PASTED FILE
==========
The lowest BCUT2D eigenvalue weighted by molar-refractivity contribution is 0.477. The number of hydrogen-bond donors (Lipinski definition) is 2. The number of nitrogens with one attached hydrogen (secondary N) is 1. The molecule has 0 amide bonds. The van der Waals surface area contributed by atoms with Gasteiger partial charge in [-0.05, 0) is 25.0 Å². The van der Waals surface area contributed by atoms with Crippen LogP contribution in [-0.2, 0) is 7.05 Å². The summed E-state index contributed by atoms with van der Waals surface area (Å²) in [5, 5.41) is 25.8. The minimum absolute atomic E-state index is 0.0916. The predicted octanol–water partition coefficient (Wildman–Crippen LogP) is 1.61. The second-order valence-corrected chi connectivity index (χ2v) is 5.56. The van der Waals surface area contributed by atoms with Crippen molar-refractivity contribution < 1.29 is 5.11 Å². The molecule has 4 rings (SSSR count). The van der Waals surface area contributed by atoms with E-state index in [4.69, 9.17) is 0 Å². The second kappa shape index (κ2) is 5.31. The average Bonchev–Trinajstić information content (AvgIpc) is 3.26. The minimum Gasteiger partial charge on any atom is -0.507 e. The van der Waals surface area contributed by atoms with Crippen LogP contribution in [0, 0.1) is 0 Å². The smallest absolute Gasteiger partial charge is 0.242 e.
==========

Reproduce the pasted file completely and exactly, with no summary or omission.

The lowest BCUT2D eigenvalue weighted by molar-refractivity contribution is 0.477. The number of hydrogen-bond donors (Lipinski definition) is 2. The number of nitrogens with one attached hydrogen (secondary N) is 1. The molecule has 0 amide bonds. The van der Waals surface area contributed by atoms with Gasteiger partial charge in [-0.05, 0) is 25.0 Å². The van der Waals surface area contributed by atoms with Crippen LogP contribution in [-0.2, 0) is 7.05 Å². The summed E-state index contributed by atoms with van der Waals surface area (Å²) in [5, 5.41) is 25.8. The minimum absolute atomic E-state index is 0.0916. The predicted octanol–water partition coefficient (Wildman–Crippen LogP) is 1.61. The second-order valence-corrected chi connectivity index (χ2v) is 5.56. The van der Waals surface area contributed by atoms with Crippen molar-refractivity contribution < 1.29 is 5.11 Å². The molecule has 4 rings (SSSR count). The van der Waals surface area contributed by atoms with E-state index in [4.69, 9.17) is 0 Å². The second kappa shape index (κ2) is 5.31. The average Bonchev–Trinajstić information content (AvgIpc) is 3.26. The minimum Gasteiger partial charge on any atom is -0.507 e. The van der Waals surface area contributed by atoms with Crippen LogP contribution in [0, 0.1) is 0 Å². The smallest absolute Gasteiger partial charge is 0.242 e.